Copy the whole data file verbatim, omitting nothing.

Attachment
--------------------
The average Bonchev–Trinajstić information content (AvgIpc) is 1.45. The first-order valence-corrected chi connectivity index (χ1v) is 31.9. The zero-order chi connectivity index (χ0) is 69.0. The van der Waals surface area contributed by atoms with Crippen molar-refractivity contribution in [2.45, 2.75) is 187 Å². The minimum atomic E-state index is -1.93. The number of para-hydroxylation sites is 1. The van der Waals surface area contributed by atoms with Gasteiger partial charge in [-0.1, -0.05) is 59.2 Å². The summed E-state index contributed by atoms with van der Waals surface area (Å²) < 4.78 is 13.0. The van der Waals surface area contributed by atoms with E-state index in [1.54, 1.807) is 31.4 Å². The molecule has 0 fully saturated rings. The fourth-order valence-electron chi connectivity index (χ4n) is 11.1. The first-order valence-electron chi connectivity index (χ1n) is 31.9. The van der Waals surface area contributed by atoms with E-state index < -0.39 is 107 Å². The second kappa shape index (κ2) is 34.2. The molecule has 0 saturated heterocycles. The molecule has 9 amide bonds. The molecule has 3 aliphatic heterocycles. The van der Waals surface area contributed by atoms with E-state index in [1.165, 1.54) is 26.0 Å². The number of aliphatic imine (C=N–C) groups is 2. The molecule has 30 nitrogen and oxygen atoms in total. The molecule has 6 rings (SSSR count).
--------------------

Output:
The average Bonchev–Trinajstić information content (AvgIpc) is 1.45. The first-order valence-corrected chi connectivity index (χ1v) is 31.9. The zero-order chi connectivity index (χ0) is 69.0. The van der Waals surface area contributed by atoms with Crippen molar-refractivity contribution in [2.45, 2.75) is 187 Å². The minimum atomic E-state index is -1.93. The number of para-hydroxylation sites is 1. The van der Waals surface area contributed by atoms with Gasteiger partial charge in [-0.1, -0.05) is 59.2 Å². The summed E-state index contributed by atoms with van der Waals surface area (Å²) < 4.78 is 13.0. The van der Waals surface area contributed by atoms with E-state index in [1.54, 1.807) is 31.4 Å². The molecule has 0 fully saturated rings. The fourth-order valence-electron chi connectivity index (χ4n) is 11.1. The first-order valence-electron chi connectivity index (χ1n) is 31.9. The van der Waals surface area contributed by atoms with E-state index < -0.39 is 107 Å². The second kappa shape index (κ2) is 34.2. The molecule has 0 saturated heterocycles. The molecule has 9 amide bonds. The molecule has 3 aliphatic heterocycles. The van der Waals surface area contributed by atoms with E-state index in [1.165, 1.54) is 26.0 Å². The number of aliphatic imine (C=N–C) groups is 2. The molecule has 30 nitrogen and oxygen atoms in total. The molecule has 6 rings (SSSR count).